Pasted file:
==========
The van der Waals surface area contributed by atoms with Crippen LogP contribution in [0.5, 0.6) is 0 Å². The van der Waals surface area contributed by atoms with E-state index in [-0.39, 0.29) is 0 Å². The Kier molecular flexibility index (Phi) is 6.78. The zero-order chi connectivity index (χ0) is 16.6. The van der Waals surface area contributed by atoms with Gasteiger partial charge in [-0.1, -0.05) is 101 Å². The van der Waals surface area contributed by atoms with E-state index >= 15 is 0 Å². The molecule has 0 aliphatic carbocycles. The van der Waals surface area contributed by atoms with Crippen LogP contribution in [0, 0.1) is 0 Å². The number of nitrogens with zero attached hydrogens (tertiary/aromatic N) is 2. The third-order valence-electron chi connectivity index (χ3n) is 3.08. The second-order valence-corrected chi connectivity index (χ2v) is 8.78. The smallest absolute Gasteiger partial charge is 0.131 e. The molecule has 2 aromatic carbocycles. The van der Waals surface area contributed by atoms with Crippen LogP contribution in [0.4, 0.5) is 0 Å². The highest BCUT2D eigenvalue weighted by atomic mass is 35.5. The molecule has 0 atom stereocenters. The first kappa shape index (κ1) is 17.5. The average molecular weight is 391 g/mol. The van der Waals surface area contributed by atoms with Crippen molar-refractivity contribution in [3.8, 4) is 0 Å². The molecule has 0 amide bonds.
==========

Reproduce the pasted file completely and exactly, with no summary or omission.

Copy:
The van der Waals surface area contributed by atoms with Crippen LogP contribution in [0.5, 0.6) is 0 Å². The van der Waals surface area contributed by atoms with E-state index in [-0.39, 0.29) is 0 Å². The Kier molecular flexibility index (Phi) is 6.78. The zero-order chi connectivity index (χ0) is 16.6. The van der Waals surface area contributed by atoms with Gasteiger partial charge in [-0.1, -0.05) is 101 Å². The van der Waals surface area contributed by atoms with E-state index >= 15 is 0 Å². The molecule has 0 aliphatic carbocycles. The van der Waals surface area contributed by atoms with Crippen LogP contribution in [0, 0.1) is 0 Å². The number of nitrogens with zero attached hydrogens (tertiary/aromatic N) is 2. The third-order valence-electron chi connectivity index (χ3n) is 3.08. The second-order valence-corrected chi connectivity index (χ2v) is 8.78. The smallest absolute Gasteiger partial charge is 0.131 e. The molecule has 2 aromatic carbocycles. The van der Waals surface area contributed by atoms with Crippen LogP contribution in [0.4, 0.5) is 0 Å². The highest BCUT2D eigenvalue weighted by atomic mass is 35.5. The molecule has 0 atom stereocenters. The first kappa shape index (κ1) is 17.5. The average molecular weight is 391 g/mol. The van der Waals surface area contributed by atoms with Crippen molar-refractivity contribution in [3.8, 4) is 0 Å². The molecule has 0 amide bonds.